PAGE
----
Saturday, January 16, 2010


Gottlieb Mittelberger, a musician, traveling from Germany to America around 1750, wrote about his voyage:
During the journey the ship is full of pitiful signs of distress—smells, fumes, horrors, vomiting, various kinds of sea sickness, fever, dysentery, headaches, heat, constipation, boils, scurvy, cancer, mouth-rot, and similar afflictions, all of them caused by the age and the high salted state of the food, especially of the meat, as well as by the very bad filthy water ... Add to all that a shortage of food, hunger, thirst, frost, heat, dampness, fear misery, vexation, and lamentation as well as other troubles ... On board our ship, on a day on which we had a great storm, a woman about to give birth and unable to deliver under the circumstances, was pushed through one of the portholes into the sea ...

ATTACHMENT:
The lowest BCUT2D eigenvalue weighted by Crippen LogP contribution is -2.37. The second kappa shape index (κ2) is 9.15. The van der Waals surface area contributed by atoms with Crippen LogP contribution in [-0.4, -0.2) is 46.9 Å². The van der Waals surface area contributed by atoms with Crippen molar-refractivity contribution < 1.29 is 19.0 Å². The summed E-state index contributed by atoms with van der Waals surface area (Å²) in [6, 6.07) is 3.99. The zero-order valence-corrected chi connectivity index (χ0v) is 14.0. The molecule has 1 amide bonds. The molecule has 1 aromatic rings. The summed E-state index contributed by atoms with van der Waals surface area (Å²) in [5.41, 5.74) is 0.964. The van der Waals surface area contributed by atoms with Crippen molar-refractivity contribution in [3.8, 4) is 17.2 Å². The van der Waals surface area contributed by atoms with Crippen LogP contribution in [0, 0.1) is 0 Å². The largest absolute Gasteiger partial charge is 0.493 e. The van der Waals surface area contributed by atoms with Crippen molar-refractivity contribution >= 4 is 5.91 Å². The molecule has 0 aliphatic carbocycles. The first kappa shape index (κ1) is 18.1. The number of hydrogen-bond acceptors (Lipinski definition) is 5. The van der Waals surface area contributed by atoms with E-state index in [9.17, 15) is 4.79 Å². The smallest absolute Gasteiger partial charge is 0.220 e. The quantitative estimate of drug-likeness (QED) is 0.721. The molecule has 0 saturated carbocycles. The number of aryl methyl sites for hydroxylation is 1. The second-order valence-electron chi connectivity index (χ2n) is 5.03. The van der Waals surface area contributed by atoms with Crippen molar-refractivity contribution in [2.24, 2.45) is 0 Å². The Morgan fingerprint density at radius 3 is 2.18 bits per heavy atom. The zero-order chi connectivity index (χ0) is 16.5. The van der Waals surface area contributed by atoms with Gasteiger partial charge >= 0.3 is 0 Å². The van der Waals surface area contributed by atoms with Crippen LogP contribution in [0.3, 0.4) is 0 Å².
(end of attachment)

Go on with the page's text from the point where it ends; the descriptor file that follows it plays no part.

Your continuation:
Howard Zinn, A People's History of the United States, pp.42-43